"Thjálfi was swiftest-footed of all men;"
|Thor vs. the sleeping Skrymir|
Inside the thumb.
Thor and his companions traveled with this Giant through Jotunheim, during which time Skrymir prodded and provoked Thor (under the guise of amiability), and Thor tried and failed to kill him while the rest of his party pretty much shook in their boots. Lucky for everyone, Skrymir didn't seem interested in more than testing them, and left them all in Utgard, where Thor and his companions (Thjalfi included) prevailed upon the hospitality of Utgarda-Loki (not to be confused with Loki the Trickster, though Utgarda-Loki is very much deserving of the same title, as you will soon see!).
Utgarda-Loki scorned Thor and his companions pretty openly. And why shouldn't he when the god had shown up on his doorstep, in enemy territory, dependent upon his goodwill for food, drink, and a bed? Utgarda-Loki demanded that Thor and his companions prove their worthiness and their skill before he allowed them to stay in his hall, and of course Thor and his companions rose to the challenge (all except Roskva, who appears to have been given a free pass, either because she was a woman, or because she was just a girl, it isn't all that clear).
First, Loki claimed he could eat faster than any man in Utgarda-Loki's hall. He was beaten by a man named Logi who ate not only the meat, but also the bones along with it, and the trough in which the food was laid out.
Second, Thjalfi claimed he could outrun anyone that Utgarda-Loki chose for him to race against. Thjalfi ran three heats against a boy named Hugi, but though Utgarda-Loki said he had never seen anyone as swift as Thjalfi against Hugi, the poor Thjalfi still lost all three attempts, and by a wide margin.
Finally, it was Thor's turn. He claimed he could outdrink anyone in the hall (sheer quantity of liquid, not liquor-holding, though I suspect he would have been a champion in that department as well). Utgarda-Loki handed him a large drinking horn, filled to the brim. According to Snorri:
Then said Útgarda-Loki: 'It is held that this horn is well drained if it is drunk off in one drink, but some drink it off in two; but no one is so poor a man at drinking that it fails to drain off in three.'Thor tried. Really hard. But he couldn't down the contents of the horn in one, two, or three drinks. In fact, he had barely lowered the level of the liquid. At this point, someone had to have realized that SOMETHING fishy was going on in this hall, but Thor was too busy getting worked up about his own failure, and I'm sure Loki was busy being sick from speed-eating while Thjalfi was walking off his failed races.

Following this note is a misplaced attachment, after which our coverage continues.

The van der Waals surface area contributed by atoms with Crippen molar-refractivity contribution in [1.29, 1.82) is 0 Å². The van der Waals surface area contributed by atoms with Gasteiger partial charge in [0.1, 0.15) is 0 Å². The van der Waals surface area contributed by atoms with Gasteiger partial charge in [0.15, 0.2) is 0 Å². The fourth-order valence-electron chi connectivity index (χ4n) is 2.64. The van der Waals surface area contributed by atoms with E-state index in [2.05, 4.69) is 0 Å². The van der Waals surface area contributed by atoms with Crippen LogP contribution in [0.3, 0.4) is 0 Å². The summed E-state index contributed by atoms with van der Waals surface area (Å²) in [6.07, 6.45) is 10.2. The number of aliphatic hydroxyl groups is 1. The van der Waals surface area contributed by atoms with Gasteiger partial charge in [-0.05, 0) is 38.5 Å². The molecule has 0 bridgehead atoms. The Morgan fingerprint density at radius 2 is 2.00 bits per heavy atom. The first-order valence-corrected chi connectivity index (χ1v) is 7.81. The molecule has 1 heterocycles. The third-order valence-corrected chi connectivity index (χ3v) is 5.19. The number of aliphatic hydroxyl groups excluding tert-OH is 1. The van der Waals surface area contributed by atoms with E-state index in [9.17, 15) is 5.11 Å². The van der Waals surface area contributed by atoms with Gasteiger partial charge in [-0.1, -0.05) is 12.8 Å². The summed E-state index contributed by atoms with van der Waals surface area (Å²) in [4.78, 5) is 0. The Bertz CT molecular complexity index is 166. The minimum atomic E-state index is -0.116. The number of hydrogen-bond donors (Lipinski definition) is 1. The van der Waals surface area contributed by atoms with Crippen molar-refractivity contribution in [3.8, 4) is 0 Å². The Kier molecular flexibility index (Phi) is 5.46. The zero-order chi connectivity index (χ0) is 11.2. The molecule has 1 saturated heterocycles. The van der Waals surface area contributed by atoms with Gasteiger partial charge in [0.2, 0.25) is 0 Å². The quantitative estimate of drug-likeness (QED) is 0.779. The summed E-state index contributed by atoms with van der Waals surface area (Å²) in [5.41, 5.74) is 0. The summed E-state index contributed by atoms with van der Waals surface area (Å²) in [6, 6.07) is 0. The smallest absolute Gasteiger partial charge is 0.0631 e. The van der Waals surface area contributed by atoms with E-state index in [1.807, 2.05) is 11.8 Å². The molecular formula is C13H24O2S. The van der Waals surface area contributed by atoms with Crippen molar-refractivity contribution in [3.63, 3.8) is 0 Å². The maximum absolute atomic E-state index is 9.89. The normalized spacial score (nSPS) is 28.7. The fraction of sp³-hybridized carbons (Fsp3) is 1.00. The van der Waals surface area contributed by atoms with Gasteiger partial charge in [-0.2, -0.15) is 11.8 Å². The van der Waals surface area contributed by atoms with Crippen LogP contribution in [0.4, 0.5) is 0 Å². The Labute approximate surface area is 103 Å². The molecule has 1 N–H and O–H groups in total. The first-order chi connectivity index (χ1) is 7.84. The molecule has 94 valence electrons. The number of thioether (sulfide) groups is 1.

Utgarda-Loki gave him a second chance. Kind of. Framing the challenge as insultingly as possible, Utgarda-Loki challenged Thor to pick up his cat off the ground. Thor, puffed and no doubt furious at this point, immediately took up the challenge. But try as he might, he could only lift the cat enough to move ONE of its paws from the floor. Now. I imagine by now even Thor was starting to figure out that the game was rigged, but he wasn't going to give up of course, because Thor can always, always be counted upon to take up a challenge and gosh darnit, he was going to prove himself to Utgarda-Loki if it KILLED him to do it!
So. Utgard Loki offered him one last
Utgarda-Loki, having thoroughly shamed and humiliated Thor and his companions, then saw fit to give them a place to sleep and a good breakfast, all friendliness and hospitality. He even came out to see them on their way the next morning, and it was only then that he told Thor that NOT ONLY had it been Utgarda-Loki himself who was the giant Skrymir, but also this:
'Now I will tell thee the truth, now that thou art come out of the castle; and if I live and am able to prevail, then thou shalt never again come into it. [...]So it was also with the games, in which ye did contend against my henchmen: that was the first, which Loki did; he was very hungry and ate zealously, but he who was called Logi was "wild-fire," and he burned the trough no less swiftly than the meat. But when Thjálfi ran the race with him called Hugi, that was my "thought," and it was not to be expected of Thjálfi that he should match swiftness with it.And that drinking horn? Thor was drinking the SEA itself. The cat was none other than the Midgard Serpent in disguise. And the old lady he wrestled. Oh, she wasn't any old lady. She was Old Age, personified.
As far as Thjalfi's story goes, I would say it is no small thing to be so fast that the only thing that can outrun you is thought. Not bad for a peasant's son!
And that is the Story of Thjalfi, Bondservant to Thor, according to the Prose Edda by Snorri Sturluson.